I would be remiss not to mention the reference that was made to the chief government whip and the contributions of Latin American culture to the fine art of dance. I, too, appreciate the finer aspects of Latin American dance. It is with great pride that I declare that I, in fact, met my wife at a salsa class, so clearly Latin American culture brings people together. This August, we will have been married for 13 years.
Different groups, associations, and festivals promote and share Latin American culture in major Canadian cities, such as Toronto, which has been recognized as the most multicultural city on the planet. For example, Latin American-Canadian Art Projects is a Toronto-based not-for-profit arts organization dedicated to the implementation of arts projects, promoting Latin American art in Canada with an emphasis on artistic excellence.
The Confédération des associations latino-américaines de Québec, a not-for-profit organization, supports members of the Latin American community in the Québec City area and organizes various cultural activities. I could name many other examples in other parts of the country. Canada is recognized worldwide for its successful approach to multiculturalism. We are succeeding culturally, politically, and economically because of our diversity.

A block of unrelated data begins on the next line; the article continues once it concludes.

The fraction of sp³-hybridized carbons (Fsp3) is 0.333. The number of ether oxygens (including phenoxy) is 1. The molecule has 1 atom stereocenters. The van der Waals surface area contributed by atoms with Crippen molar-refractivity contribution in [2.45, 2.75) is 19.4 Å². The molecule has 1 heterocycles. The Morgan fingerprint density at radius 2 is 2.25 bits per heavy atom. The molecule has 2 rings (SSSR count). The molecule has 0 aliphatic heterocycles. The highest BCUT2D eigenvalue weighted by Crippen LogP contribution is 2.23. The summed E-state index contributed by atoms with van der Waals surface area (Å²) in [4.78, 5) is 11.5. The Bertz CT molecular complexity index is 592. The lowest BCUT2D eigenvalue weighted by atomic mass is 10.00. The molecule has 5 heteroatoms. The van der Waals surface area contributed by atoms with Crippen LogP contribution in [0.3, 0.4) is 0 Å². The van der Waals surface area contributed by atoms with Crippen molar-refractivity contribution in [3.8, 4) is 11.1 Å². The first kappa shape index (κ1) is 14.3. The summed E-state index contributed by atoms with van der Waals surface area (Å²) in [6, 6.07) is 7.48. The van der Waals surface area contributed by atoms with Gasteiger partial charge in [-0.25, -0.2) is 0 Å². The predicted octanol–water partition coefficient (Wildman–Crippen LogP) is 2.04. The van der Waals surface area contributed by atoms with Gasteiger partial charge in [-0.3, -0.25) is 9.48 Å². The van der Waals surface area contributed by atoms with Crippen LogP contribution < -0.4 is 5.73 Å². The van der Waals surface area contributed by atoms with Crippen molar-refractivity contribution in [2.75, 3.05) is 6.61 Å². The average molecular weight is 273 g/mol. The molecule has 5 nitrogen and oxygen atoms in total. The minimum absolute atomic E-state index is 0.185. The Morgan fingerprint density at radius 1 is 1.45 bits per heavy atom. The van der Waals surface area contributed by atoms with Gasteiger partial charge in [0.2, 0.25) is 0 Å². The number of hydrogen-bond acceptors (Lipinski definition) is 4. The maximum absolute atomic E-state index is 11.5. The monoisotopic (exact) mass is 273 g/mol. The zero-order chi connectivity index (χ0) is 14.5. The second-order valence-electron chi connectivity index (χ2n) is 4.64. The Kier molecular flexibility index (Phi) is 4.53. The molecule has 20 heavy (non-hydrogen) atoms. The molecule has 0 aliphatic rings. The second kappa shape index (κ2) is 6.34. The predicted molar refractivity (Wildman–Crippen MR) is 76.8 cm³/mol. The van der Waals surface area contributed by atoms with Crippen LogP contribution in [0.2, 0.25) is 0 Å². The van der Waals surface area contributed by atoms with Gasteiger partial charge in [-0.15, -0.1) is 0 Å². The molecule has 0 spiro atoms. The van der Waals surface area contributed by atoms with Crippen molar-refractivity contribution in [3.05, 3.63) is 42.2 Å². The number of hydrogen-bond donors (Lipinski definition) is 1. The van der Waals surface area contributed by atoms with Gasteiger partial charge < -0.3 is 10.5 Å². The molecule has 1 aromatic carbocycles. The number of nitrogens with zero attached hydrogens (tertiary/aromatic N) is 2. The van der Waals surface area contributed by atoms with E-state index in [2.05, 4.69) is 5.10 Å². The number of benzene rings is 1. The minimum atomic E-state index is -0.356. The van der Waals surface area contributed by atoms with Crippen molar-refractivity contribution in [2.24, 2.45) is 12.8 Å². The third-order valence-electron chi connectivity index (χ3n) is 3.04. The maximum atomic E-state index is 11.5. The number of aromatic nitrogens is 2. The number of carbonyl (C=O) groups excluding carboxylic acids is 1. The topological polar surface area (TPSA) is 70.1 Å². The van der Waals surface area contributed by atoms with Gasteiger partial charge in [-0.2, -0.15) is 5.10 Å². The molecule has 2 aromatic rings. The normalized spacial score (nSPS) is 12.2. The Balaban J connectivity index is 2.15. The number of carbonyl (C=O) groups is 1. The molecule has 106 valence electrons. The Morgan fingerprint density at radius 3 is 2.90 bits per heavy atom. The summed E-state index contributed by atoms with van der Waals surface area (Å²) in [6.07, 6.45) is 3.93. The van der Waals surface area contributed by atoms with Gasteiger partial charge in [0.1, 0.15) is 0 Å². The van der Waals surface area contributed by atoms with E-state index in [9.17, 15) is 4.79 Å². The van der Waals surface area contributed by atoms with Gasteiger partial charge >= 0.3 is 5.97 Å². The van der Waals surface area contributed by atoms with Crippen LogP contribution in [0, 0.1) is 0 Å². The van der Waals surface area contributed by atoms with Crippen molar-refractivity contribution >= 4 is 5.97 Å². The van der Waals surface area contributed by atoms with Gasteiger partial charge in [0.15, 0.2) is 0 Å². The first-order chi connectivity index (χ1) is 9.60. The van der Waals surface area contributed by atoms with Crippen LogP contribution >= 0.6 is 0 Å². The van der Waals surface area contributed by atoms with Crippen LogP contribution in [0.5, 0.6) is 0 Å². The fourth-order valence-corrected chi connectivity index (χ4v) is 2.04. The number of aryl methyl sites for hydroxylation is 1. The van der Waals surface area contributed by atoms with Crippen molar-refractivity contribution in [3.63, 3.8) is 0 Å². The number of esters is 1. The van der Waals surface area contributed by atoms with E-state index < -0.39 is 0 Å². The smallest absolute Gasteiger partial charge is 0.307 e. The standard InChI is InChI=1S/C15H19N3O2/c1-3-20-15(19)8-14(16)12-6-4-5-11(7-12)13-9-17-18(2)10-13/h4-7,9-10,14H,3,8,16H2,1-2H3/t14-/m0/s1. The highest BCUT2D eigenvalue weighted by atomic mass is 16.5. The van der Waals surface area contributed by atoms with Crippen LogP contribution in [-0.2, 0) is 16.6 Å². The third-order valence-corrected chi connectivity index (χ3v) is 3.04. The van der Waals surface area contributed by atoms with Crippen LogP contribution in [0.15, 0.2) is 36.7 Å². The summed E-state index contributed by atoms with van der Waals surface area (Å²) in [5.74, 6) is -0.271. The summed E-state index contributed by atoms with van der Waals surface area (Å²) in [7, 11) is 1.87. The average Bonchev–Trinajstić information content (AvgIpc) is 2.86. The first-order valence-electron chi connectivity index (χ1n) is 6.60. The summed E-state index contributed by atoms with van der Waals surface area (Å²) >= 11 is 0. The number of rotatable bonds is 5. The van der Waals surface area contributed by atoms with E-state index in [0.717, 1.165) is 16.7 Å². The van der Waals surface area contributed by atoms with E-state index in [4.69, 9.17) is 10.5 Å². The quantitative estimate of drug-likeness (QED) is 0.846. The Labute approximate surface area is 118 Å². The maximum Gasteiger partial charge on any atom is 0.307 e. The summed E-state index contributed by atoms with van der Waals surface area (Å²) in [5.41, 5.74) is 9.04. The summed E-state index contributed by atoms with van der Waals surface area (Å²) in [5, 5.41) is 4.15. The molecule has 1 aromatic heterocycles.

Let me reinforce the fact that Canada's multicultural heritage and identity are more than just a commitment to welcoming diverse people from around the world. It is a commitment to the principles of equality and freedom, grounded in human rights and enshrined in the Canadian Constitution and the Multiculturalism Act. That act's predecessor was the adoption of multiculturalism policy by Pierre Elliott Trudeau in 1971, a gesture whose statutory manifestation, the Multiculturalism Act, is celebrating its 30th anniversary this year. What better year to declare October Latin American heritage month in Canada to celebrate that community and its vast contributions in Canada toward diversity, which is truly our greatest strength.
[Member spoke in Spanish]
Madam Speaker, this is yet another opportunity to talk about Latin American heritage month and Bill . Let me acknowledge again the support this bill has received from all sides of the House since it arrived here from the Senate.
This legislation essentially recognizes the many significant contributions to Canada's social, economic, cultural, and political fabric made by Canada's dynamic Latin American community. As I have done on every occasion I have spoken to the bill, I would like to again remind colleagues and those watching on CPAC tonight that this legislation, carefully fashioned by our late colleague, the hon. Senator Tobias Enverga, will I am sure stand as a notable element of his political legacy.